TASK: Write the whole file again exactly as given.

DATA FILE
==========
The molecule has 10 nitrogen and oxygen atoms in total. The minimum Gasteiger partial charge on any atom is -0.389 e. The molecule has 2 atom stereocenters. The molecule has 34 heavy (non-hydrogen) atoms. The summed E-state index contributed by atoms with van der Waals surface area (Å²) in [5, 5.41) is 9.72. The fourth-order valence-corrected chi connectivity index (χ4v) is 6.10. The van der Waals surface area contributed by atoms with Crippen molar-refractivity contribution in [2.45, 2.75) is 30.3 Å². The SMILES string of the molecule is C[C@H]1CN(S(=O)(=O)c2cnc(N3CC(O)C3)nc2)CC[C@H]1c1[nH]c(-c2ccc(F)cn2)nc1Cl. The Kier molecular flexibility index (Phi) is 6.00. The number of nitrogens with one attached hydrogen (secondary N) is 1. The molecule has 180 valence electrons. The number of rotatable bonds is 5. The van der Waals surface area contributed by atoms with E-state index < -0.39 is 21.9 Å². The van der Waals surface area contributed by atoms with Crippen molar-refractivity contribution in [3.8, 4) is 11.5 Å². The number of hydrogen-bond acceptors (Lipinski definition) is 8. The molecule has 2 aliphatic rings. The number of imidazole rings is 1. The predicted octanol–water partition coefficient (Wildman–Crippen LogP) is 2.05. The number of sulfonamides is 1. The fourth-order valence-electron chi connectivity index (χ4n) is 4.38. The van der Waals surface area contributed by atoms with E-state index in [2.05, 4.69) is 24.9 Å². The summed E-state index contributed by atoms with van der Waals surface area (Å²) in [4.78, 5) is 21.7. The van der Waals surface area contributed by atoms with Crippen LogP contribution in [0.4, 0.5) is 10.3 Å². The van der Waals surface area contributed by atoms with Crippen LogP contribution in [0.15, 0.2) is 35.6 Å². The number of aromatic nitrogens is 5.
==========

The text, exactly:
The molecule has 10 nitrogen and oxygen atoms in total. The minimum Gasteiger partial charge on any atom is -0.389 e. The molecule has 2 atom stereocenters. The molecule has 34 heavy (non-hydrogen) atoms. The summed E-state index contributed by atoms with van der Waals surface area (Å²) in [5, 5.41) is 9.72. The fourth-order valence-corrected chi connectivity index (χ4v) is 6.10. The van der Waals surface area contributed by atoms with Crippen molar-refractivity contribution in [2.45, 2.75) is 30.3 Å². The SMILES string of the molecule is C[C@H]1CN(S(=O)(=O)c2cnc(N3CC(O)C3)nc2)CC[C@H]1c1[nH]c(-c2ccc(F)cn2)nc1Cl. The Kier molecular flexibility index (Phi) is 6.00. The number of nitrogens with one attached hydrogen (secondary N) is 1. The molecule has 180 valence electrons. The number of rotatable bonds is 5. The van der Waals surface area contributed by atoms with E-state index < -0.39 is 21.9 Å². The van der Waals surface area contributed by atoms with Crippen molar-refractivity contribution in [3.8, 4) is 11.5 Å². The number of hydrogen-bond acceptors (Lipinski definition) is 8. The molecule has 2 aliphatic rings. The number of imidazole rings is 1. The predicted octanol–water partition coefficient (Wildman–Crippen LogP) is 2.05. The number of sulfonamides is 1. The fourth-order valence-electron chi connectivity index (χ4n) is 4.38. The van der Waals surface area contributed by atoms with E-state index in [2.05, 4.69) is 24.9 Å². The summed E-state index contributed by atoms with van der Waals surface area (Å²) in [4.78, 5) is 21.7. The van der Waals surface area contributed by atoms with Crippen LogP contribution in [0.4, 0.5) is 10.3 Å². The van der Waals surface area contributed by atoms with Crippen LogP contribution in [0.15, 0.2) is 35.6 Å². The number of aromatic nitrogens is 5.